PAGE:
The current Test wicketkeeper has been a brooding presence pushing from the fringes for much of the last two years, stepping in and out of the side to cover injuries and losses of form but never gaining a firm grip of any particular role.
But after being told to make his case as Alex Hales’s opening partner during this Royal London Series after patience with the explosive Jason Roy finally snapped, he went out and made a real statement.
The numbers of this match suggest a one-sided affair and they do not completely lie. West Indies were half-hearted throughout. But Bairstow anchored a perfectly timed chase with an authority that only his Test skipper, Joe Root, could match, reaching three figures in 97 balls as England chased down West Indies 204 with 67 balls to spare.
Give or take a few outings with Sam Billings in Bangladesh in 2016 when Hales opted out and other times when injuries have struck, Roy and Hales have been in situ since coach Trevor Bayliss took the England reins.
But Bairstow will now be looking to secure the job for the next two years – enough to reach the World Cup on home soil in 2019.
For West Indies, last night’s comprehensive defeat ensured that is a tournament for which they will have to pre-qualify against other Test-playing nations in a 10 team tournament.
As things stood they needed to beat England either 4-0 or 5-0 in this five match series to avoid having to go up against Ireland, Afghanistan, Zimbabwe and a host of associate nations in a qualifier next September with the top two going through.
Last night’s match did not get underway on time with umpires and both captains unwilling to start on an outfield which they felt was unsafe with damp patches square of the wicket.
But with the sun beating down unbroken and a increasingly frustrated 15,000 crowd wondering what they expected when they scheduled an ODI in September, common sense finally prevailed.
In theory a match reduced to 42 overs should have played to West Indies strengths given their T20 pedigree, yet after electing to bat they proceeded to produce a bizarrely two-paced effort.
Its initial stages saw a predictable flurry of boundaries from the big-hitting Chris Gayle launching three big sixes in the first power play helping West Indies to 49 in the first seven overs.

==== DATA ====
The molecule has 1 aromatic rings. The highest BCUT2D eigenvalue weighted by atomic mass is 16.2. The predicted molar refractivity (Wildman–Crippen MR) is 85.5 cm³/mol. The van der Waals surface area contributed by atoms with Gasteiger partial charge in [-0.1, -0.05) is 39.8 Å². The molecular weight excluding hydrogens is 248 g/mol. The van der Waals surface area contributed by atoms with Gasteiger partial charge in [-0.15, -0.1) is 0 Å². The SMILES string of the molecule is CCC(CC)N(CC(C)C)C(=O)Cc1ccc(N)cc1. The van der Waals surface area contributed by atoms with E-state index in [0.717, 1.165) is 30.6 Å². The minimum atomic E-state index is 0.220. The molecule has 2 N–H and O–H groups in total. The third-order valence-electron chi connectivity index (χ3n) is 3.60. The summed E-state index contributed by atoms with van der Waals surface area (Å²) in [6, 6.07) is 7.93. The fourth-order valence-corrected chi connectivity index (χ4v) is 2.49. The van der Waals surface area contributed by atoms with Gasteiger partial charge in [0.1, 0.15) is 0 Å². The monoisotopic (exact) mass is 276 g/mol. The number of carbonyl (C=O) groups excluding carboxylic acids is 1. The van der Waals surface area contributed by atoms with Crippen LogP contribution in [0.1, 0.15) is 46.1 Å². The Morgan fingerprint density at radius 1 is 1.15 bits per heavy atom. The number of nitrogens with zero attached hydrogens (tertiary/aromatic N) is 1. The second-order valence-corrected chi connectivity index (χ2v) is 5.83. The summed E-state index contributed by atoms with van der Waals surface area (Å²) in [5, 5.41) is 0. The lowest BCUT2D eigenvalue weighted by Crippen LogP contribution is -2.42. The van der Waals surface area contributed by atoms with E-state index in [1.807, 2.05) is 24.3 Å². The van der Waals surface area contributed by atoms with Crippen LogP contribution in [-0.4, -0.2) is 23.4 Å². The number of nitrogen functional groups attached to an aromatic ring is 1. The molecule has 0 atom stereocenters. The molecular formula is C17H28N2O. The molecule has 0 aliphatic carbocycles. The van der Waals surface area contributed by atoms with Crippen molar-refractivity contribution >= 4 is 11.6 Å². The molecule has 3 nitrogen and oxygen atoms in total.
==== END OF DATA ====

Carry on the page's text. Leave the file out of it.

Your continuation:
But a failure to punctuate the big hits with any meaningful running between the wickets proved a serious failing throughout.
Despite Jamaican roots, running has never been Gayle’s strongpoint but his efforts his efforts might better have been captured with time-lapse photography rather than Sky’s high definition.
Gayle was dropped when he was yet to score – a relatively easy chance by Root at second slip off the bowling of Chris Woakes – but the same fielder made amends grabbing a difficult chance running back at cover.
In his defence, Gayle managed to hit some big shots as well which is more than could be said for most of the rest with only Jason Holder and the opener managing to more runs than balls faced.
In between there was stagnation which was partly down to England’s bowlers utilising smart variations of slower balls and partly down to West Indies’ lack of urgency.
Marlon Samuels was perhaps the biggest culprit, crawling his way to 17 in 46 balls before he was out, feathering Ben Stokes down the leg side to Jos Buttler, a decision given after England reviewed the not out decision.
Commendably Stokes chose not to send him on his way despite the long history of clashes between the pair although there is time in the series yet.
England were barely out of a canter at any stage responding to what was a below par total for all that their new opening partnership did not make it to the fifth over intact, Hales cutting Jerome Taylor to point.
A partnership of 125 between Root and Bairstow broke the back of the chase and although Root and Morgan were chipped out, the former for 54 and the latter continuing a poor run for 10, Bairstow provided a reassuring presence at the other end.